Living inside
of his own work:
A talk with Alejo Palacios

He bought it when it was just a dilapidated farming shed, but it was a crush at first sight: "I was fascinated by the views, surrounded by olive trees and mountains. It was clear to me that it had to be here." La Martita, his most personal work; his home and studio.

Alejo welcomes us at La Martita with his artist's vest splashed with drops of paint and a good breakfast that we don't eat until 1pm. For him, Mediterranean life is just that: to enjoy every moment calmly, without haste. We sit on the patio taking advantage of the intense January sun, with the only sound of birds in the background. But, above all, surrounded by a calm that has nothing to do with the hustle and bustle Alejo was used to in Buenos Aires, his hometown.

"...seeing works that, although I could not yet understand, were already beginning to arouse my curiosity".

The Argentine artist tells us that one of the places where he found that calm as a child, and where he discovered his great passion for art, was in his mother's studio: "I would go to see her work in her studio or accompany her to art exhibitions. I have memories since I was a child of walking through the pavilions of museums seeing works that, although I still couldn't understand, were already beginning to arouse my curiosity".


He named her after his mother Marta and his grandfather, as he used to use this affectionate diminutive when he lived with them. Both taught him that the only way to pursue his dreams was to bet on them, and so he did. He decided to take a plane to Barcelona to start a new stage as an artist, since he had felt a great admiration for the great Catalan painters since he was a child: Picasso, Dalí, Miró...

But after a few years living in the capital, he began to feel very curious about the landscapes and tranquility of Tarragona, so he got on his bike and visited several houses in the area until he came across La Martita: "It was a crush at first sight, something hypnotic. The Argentine artist was gradually introduced to the Mediterranean lifestyle that he himself describes as unique: "I feel that I am in a very special place, with lots of light, olive trees and a very calm climate. There are no extreme climates here, and that allows me to enjoy all the seasons of the year to the fullest".

"The sun is coming in at different points and that allows me to experiment in very different ways."

Alejo talks about his house as if it were just another work in his collection, and to a large extent it is. His most personal work, the one that has accompanied him for the longest time. Alejo's hut is reminiscent of a boat anchored to the mountain, with two floors separated by a rounded railing that he assembled with his own hands, like almost everything that is part of La Martita: the fairytale kitchen, the curious lamp that goes up and down illuminating only the space he is using, the boxes for firewood or his works that adorn the white walls. Alejo has made his workspace to measure, deciding all the details, even how the light would enter through every corner: "For me, natural light is very important. As the day goes by, the sun enters through different points of the house and that allows me to create and experiment in very different ways".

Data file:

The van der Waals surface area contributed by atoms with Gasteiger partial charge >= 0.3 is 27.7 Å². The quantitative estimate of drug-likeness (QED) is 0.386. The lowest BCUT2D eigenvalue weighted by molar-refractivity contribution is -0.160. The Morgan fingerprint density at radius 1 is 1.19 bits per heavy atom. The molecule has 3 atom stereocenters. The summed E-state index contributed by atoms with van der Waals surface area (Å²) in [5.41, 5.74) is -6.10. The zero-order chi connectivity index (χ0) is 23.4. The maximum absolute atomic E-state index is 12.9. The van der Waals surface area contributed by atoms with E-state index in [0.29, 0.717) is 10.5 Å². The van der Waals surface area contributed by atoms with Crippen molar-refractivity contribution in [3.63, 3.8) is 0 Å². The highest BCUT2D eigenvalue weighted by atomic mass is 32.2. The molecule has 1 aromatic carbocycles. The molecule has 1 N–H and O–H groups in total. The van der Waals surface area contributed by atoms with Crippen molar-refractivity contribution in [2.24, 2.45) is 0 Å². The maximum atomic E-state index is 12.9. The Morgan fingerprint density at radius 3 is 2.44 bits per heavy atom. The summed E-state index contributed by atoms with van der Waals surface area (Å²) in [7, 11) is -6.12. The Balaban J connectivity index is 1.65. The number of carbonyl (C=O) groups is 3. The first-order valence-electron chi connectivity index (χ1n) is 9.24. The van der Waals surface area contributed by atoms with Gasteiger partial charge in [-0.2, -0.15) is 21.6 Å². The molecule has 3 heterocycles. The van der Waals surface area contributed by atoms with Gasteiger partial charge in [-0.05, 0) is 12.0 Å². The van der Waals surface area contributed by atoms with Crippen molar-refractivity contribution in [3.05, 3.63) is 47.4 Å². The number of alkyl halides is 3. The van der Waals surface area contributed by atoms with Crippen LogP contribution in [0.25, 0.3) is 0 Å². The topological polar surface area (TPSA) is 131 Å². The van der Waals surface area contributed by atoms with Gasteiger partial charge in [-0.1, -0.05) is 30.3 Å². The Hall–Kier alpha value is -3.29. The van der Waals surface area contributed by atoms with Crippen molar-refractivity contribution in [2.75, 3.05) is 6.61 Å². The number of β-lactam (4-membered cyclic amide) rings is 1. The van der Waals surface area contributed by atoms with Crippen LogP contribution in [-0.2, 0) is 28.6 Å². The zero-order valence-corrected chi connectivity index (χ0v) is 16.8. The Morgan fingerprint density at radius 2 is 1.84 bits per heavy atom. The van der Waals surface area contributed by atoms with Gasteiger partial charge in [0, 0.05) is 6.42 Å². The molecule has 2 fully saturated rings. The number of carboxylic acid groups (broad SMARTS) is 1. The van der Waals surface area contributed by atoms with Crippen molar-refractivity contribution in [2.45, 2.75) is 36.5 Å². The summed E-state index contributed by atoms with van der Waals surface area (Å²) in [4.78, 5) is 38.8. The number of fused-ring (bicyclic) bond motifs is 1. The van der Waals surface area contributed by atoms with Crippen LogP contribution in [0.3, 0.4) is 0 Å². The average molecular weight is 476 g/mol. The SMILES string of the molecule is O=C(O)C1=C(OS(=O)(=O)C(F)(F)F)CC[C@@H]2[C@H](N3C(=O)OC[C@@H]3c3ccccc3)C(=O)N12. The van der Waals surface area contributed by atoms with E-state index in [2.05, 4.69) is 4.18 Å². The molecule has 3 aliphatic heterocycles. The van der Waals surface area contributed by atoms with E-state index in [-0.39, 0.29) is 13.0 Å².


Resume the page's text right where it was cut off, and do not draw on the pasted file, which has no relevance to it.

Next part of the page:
IN THE WORKSHOP La Martita's workshop is an artist's own space: full of painting materials, tools and papers of different textures that Alejo has collected over time. For several years he explored papers from different parts of the world: Mexico, India, Morocco and now also from Catalonia. Here he has met a paper craftsman with whom he has created a very special texture, "with a color tone that coexists very well with the painting", and which he uses in many of his most recent works.

Alejo has felt a great evolution in his style since he started working and living here, something that has a lot to do with nature and the people of the countryside. Now, his friends are farmers from other generations who teach him tools and ways of working the land that he later applies in his paintings: "Surely the path would have been very different if I had stayed in the city, because I like to link my work with the environment, to generate a common language".

He explains that his inspiration comes when he has the least resources. A way of seeing and understanding the world that is closely linked to her way of life in La Martita: solitary and relaxed, far from the frenetic pace of the city. Following this same minimalist line, Alejo's works are characterized by their simple colors: he started with only black, very full and intense; then he moved on to an earthy red, more natural; and now he is working with white, a color that speaks of purity, of simplicity.

He does not yet know what color he will use in his work, but what he does know is that La Martita will continue to be his muse.

More Stories